Original Published 16:37 Apr 07, 2022

By Shari Narine, Local Journalism Initiative Reporter, Windspeaker.com

Decisions by the cities of Prince George and Vancouver to not fight rulings handed down by British Columbia courts against dismantling tent cities may be an indication of a change of attitude toward the homeless.

In January, the Supreme Court of British Columbia found the Vancouver Park Board was not justified in issuing eviction orders the previous summer to force homeless people out of the CRAB Park encampment. Vancouver did not appeal the decision.

Vancouver’s decision may have influenced Prince George in northern BC, says Melanie Begalka, legal counsel with the British Columbia First Nations Justice Centre (BCFNJC), who admits she was as surprised as everyone else last week when Prince George withdrew its appeal in a fight against an encampment on city park land locally known as Moccasin Flats.

Begalka is co-counsel for Sheldon Stewart, Crystal Arndt, Brandon Deeg, Jane Doe, John Doe,and other unnamed people occupying the encampments. Sheundertooklegal action on their behalf against Prince George when the city decided to evict people living in two separate encampments.

Prince George lost its legal battle for an eviction order for the Moccasin Flats (Lower Patricia) encampment in an October 2021 court ruling and then again in a Feb. 23 decision.

The October ruling by Supreme Court of BC Chief Justice Christopher Hinkson did allow for the city to tear down the George Street camp because the majority of those occupants had relocated to Moccasin Flats.

In that decision, Hinkson wrote, “While the city contends that the availability of 81 shelter beds in the city is sufficient to house the encampment occupants, I am not satisfied that these shelter spaces are in fact accessible to all of the occupants of the encampments.”

However, despite that October ruling, Prince George removed the shelter structures at Moccasin Flats.

On Feb. 23, Justice Simon Coval upheld the earlier decision and ruled that the city had “inflicted serious harm on vulnerable people” by taking that action.

In a statement issued March 24, the city apologized “to all those who experienced trauma” when Moccasin Flats was dismantled and announced it would not appeal Coval’s decision.

“What I hope, and what’s great about that decision, is that it kind of signals a change in approach is required by municipalities,” said Begalka.

She says every year she hears about one or two cases that make it to court with municipalities trying to shut down homeless encampments.

If Prince George had gone ahead with its appeal, the Court of Appeal had scheduled a special sitting in that city, which is an unusual move, says Begalka.

“So that’s an indication by the court that they …considered this to be of special significance to the public,” she said.

As did BC’s Attorney General, which applied for intervener status to argue, in part “…that the chambers judge held that homeless persons ‘must be permitted’ to remain in unlawful encampments ‘absent other suitable housing and daytime facilities’,” reads the memorandum of argument the Attorney General filed on Feb. 22.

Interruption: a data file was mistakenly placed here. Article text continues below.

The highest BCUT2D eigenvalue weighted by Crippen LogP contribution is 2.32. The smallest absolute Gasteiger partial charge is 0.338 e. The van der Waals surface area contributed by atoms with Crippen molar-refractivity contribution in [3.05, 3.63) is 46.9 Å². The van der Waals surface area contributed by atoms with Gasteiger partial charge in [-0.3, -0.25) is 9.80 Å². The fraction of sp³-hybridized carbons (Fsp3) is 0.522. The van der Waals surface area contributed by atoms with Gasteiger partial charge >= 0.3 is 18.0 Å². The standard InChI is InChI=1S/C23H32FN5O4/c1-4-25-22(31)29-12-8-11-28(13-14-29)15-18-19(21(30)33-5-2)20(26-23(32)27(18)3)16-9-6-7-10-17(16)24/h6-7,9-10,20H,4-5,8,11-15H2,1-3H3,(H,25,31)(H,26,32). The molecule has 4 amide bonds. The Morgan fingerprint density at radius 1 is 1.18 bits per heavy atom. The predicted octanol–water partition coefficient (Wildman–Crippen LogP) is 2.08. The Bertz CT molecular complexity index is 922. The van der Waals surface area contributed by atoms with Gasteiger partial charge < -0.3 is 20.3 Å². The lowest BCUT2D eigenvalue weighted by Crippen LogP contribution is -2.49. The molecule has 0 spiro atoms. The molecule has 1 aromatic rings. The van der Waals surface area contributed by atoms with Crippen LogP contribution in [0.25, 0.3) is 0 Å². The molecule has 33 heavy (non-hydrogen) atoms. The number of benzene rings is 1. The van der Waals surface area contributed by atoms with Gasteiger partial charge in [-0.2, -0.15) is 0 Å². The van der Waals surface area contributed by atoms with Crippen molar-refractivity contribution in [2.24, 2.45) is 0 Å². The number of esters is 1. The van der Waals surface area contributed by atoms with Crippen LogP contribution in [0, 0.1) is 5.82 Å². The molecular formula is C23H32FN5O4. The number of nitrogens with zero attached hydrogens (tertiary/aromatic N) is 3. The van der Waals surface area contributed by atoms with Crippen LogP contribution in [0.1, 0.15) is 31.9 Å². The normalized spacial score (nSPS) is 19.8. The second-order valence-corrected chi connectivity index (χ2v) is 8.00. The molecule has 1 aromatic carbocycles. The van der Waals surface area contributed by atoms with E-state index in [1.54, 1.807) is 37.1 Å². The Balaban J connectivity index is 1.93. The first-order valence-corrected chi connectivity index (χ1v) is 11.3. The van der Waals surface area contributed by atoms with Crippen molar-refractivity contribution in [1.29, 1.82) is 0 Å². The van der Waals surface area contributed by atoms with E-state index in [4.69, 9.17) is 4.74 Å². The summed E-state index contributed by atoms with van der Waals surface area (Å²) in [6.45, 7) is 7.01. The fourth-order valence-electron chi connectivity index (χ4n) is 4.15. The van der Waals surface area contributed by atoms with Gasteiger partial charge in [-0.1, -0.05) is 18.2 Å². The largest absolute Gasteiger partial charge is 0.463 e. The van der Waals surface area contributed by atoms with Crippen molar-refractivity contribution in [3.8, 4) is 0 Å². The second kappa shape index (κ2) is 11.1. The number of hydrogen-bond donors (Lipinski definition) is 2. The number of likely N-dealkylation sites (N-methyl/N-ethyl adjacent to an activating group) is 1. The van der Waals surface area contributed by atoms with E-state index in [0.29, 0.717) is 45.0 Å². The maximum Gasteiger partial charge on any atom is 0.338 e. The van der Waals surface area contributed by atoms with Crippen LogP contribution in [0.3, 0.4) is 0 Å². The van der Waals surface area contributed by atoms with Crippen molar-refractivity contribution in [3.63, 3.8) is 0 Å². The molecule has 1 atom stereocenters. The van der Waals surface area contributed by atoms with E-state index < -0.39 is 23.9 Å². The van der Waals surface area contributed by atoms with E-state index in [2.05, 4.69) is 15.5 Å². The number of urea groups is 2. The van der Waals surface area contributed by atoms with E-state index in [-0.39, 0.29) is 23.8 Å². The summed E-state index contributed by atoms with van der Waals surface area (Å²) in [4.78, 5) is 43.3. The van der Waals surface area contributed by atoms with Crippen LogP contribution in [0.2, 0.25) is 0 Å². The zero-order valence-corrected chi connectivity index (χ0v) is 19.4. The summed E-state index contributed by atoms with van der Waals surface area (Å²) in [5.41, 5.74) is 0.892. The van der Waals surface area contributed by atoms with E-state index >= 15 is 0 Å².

It was also noted that this “could potentially be interpreted as imposing significant new obligations on the government, as well as local governments.”

These recent court decisions, says Begalka, tell municipalities that “there’s better ways of dealing with (homelessness). In the past a lot of these decisions have been a rubber stamp by courts for the city, and I think we’ve seen in the last six months that courts are unwilling to continue doing that because the harm to the people who are homeless is significant. I’m hoping that cities are going to reconsider this litigation approach in the future.”

The British Columbia Assembly of First Nations also had intervener status in the appeal.

In its memorandum of argument, the BCAFN stated that the “rule of law and the public interest in reconciliation are not served by displacing a largely Indigenous homeless population, with nowhere to go, from public lands.”

Figures collected from the 2021 Point-in-Time homeless assessment in Prince George indicated that 70 per cent of those people facing ‘absolute homelessness’ are Indigenous. The city’s total Indigenous population is between 10 to 15 per cent.

“(Hinkson) understood that the issue was more complex than certainly giving out fines to deter from being homeless. But how do you deter from being homeless? It’s not like some of the people that are homeless down there don’t want homes, but there’s underlying issues. I think the judge there understood that,” said BCAFN Regional Chief Terry Teegee.

As for Prince George’s apology, “it’s as sincere as how much they’re going to do something about that,” said Teegee, who resides in that city.

He points to the city’s safe streets bylaw which came into force Aug. 30, 2021. Teegee says he met with city council in a closed session to express his concerns with the bylaw, which moves homeless people on from one point to the next without providing help or services.

Teegee says if the city is serious about addressing the issue, it can look at “rescinding or at the very least amending the bylaw.”

In its apology statement, the city said it would “continue to work with agencies who have expertise and resources in this area to address the complex needs of our vulnerable citizens.”

“We can say sorry as much as we want but that doesn’t change the fact they’re still out there using that (safe streets bylaw) tool. I think actions speak louder than the apology,” said Teegee.

This item reprinted with permission from Windspeaker.com, Edmonton, Alberta